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Talent to spare
April 22, 2013
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Prosthetic leg doesn’t stop Roy Schmidt from bowling at the Hollywood Sports Complex

By Starrla Cray
Staff Writer

CARVER COUNTY, MN – Having a prosthetic leg definitely makes bowling trickier, but 69-year-old Roy Schmidt has learned to roll with the flow.

Schmidt’s team, the Wednesday Forty-Niners, even earned this year’s championship title at the Hollywood Sports Complex.

“We haven’t won it since 1991. We were always in the roll-offs [the top six], but then we’d always get knocked out,” Schmidt said.

Schmidt and his brother, Wayne, have been hooked on bowling since they were kids growing up in rural Watertown. They joined the same bowling league in 1965, and to this day, they still play together every week.

“When I was younger, I had bowling six days a week,” Schmidt recalls. “One lady asked me what I do on Sundays, and I said, ‘I go out and practice.’”

Losing a leg
In 2003, however, a complication from diabetes nearly made him give up his hobby altogether.

“I had an infection on the bottom of my foot. Gangrene set in and they had to take it,” he recalled.

Schmidt wasn’t able to bowl for the next couple of years, but he didn’t forget about this team.

“My brother always picked me up, and I sat and watched,” he said.

After receiving a prosthetic leg and undergoing five months of therapy in a nursing home, Schmidt gradually began to resume his normal activities.

Bowling, of course, was high on the priority list.

“When I came back, they had a cake decorated with bowling pins to welcome me,” Schmidt said.

Patience and perseverance
Getting back into the game wasn’t easy, though.

“When I first started, I fell down a couple times,” Schmidt said, explaining that, in addition to losing his right leg up to his knee, he also lost a couple of toes on his left foot.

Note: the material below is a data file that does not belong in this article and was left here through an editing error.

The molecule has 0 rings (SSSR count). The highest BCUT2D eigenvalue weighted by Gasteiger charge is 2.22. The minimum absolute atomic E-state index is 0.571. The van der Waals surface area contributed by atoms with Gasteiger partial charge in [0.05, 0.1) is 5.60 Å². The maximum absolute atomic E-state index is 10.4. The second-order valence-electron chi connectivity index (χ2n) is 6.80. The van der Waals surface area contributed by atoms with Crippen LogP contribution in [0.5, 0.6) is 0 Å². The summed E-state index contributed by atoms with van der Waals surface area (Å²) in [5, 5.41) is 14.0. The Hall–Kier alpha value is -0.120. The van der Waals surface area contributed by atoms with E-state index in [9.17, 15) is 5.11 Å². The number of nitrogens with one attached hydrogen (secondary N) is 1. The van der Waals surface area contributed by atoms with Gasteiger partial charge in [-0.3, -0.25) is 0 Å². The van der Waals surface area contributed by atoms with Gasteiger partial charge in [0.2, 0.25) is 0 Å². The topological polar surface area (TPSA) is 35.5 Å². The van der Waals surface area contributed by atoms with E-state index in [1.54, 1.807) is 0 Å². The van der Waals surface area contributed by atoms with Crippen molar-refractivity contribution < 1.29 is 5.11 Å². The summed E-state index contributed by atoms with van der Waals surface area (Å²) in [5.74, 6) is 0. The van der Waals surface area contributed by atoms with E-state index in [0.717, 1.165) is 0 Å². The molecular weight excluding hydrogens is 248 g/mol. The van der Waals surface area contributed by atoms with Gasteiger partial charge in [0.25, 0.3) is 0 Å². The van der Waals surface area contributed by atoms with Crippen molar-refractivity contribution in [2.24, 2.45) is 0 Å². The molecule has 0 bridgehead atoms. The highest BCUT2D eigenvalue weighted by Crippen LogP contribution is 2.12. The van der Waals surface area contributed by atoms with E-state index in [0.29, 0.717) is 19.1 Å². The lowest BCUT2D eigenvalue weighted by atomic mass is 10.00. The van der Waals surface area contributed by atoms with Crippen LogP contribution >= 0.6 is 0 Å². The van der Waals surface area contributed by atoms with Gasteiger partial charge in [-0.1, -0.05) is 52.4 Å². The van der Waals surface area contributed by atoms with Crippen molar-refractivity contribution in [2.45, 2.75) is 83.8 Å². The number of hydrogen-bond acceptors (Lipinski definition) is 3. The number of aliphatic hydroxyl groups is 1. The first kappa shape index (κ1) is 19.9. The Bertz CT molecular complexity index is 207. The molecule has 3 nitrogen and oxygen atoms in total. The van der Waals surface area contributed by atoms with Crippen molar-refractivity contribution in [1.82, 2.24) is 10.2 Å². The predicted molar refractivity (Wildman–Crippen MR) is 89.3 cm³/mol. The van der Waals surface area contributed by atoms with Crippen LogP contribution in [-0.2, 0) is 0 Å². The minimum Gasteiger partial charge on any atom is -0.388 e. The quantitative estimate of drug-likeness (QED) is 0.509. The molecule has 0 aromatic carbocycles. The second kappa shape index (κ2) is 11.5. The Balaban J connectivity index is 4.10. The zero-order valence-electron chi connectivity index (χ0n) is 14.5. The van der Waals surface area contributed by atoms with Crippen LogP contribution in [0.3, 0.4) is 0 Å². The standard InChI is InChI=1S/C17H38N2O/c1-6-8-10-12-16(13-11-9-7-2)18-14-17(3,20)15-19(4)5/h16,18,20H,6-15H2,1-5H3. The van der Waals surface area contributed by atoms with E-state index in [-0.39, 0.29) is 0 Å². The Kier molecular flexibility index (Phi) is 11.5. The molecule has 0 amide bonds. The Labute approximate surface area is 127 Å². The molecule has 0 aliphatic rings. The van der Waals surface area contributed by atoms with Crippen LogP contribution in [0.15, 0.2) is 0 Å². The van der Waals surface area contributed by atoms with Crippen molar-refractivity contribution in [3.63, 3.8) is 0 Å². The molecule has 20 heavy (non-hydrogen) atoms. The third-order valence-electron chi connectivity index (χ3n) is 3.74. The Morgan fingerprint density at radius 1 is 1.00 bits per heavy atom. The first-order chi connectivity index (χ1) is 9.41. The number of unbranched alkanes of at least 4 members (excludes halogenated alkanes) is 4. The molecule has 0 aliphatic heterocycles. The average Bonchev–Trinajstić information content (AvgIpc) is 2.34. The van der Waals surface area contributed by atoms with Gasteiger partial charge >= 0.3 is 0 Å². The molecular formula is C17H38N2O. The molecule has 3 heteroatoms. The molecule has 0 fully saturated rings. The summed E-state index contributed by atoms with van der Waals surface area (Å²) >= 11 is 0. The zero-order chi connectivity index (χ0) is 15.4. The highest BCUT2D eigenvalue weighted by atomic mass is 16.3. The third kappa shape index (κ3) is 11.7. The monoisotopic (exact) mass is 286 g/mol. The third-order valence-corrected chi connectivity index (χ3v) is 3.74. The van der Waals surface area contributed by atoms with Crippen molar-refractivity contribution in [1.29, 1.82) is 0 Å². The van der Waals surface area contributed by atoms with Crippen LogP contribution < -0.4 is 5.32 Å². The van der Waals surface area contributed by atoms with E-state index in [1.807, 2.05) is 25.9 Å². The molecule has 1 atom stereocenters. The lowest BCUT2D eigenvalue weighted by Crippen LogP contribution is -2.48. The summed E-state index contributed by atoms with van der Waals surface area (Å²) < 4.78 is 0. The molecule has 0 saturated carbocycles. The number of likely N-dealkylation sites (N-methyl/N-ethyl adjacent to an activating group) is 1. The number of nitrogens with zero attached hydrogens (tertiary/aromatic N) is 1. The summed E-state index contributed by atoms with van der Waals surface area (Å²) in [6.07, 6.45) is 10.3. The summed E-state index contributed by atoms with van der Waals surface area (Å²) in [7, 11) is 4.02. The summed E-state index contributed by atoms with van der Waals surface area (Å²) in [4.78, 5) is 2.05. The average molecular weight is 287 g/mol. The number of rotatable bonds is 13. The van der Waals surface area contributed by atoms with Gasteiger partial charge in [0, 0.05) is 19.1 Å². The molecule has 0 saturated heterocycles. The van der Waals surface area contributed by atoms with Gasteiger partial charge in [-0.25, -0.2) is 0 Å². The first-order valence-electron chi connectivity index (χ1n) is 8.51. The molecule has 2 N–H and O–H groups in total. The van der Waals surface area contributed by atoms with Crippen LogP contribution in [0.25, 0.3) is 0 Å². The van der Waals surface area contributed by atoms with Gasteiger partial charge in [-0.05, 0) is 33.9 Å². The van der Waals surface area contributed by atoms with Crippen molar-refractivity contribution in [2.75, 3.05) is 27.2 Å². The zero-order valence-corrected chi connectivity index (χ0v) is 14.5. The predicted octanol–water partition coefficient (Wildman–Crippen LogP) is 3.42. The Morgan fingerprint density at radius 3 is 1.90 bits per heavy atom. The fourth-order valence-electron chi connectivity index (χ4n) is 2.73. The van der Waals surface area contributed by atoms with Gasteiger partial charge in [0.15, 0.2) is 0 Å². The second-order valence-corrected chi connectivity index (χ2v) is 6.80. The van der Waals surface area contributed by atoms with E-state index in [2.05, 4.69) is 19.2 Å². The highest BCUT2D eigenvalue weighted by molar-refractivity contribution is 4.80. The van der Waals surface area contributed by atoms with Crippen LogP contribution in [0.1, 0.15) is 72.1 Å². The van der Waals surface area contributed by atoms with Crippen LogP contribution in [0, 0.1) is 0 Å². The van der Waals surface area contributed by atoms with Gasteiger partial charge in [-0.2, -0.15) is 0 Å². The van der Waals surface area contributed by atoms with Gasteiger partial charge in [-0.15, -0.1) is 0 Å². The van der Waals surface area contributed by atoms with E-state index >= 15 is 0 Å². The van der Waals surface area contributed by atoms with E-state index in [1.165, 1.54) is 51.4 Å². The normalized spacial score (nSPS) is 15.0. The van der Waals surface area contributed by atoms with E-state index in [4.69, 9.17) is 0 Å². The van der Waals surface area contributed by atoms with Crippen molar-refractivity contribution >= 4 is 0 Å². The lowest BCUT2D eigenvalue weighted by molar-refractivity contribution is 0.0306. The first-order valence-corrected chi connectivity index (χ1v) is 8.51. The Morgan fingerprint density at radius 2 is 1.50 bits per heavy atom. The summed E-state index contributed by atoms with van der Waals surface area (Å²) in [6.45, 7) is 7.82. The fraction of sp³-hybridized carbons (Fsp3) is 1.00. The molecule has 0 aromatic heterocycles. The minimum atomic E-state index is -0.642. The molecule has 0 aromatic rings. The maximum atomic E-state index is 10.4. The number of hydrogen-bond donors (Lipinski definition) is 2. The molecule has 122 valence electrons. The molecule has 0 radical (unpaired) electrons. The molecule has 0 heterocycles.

Schmidt had to switch to a lighter ball, and also adjusted to a new throwing approach for better balance.

“Before I lost my leg, I used a four-step delivery. Now, I use a three-step delivery,” Schmidt said.

His scores were also affected. Previously, he was used to averaging 170 or 180 per game. His first time back, he remembers bowling an average of 100.

Schmidt kept at it, though, and by the end of the first season, he had pulled his scores up to the 130s. Recently, his totals have been even higher, although he said, “I still have a hard time picking up the 10th pin for my spares.”

Having a ball
Fortunately, the camaraderie on Schmidt’s bowling team is as strong as ever.

“We have fun; we joke around,” he said.

During the championship game the beginning of April, team members John Hill, Gerald Bundrock, Jim Heckmann, and Wayne Schmidt all helped lead the Wednesday Forty-Niners to victory.

This Friday, all the bowling leagues plan to meet at the Hollywood Sports Complex for an end-of-season party. Schmidt is already looking forward to the beginning of next season, which starts the last week in August.

For others who may be struggling through physical limitations, Schmidt offers this encouragement:

“Don’t give up on yourself,” he says. “Just do the best you can. That’s what my teammates said when I started.”

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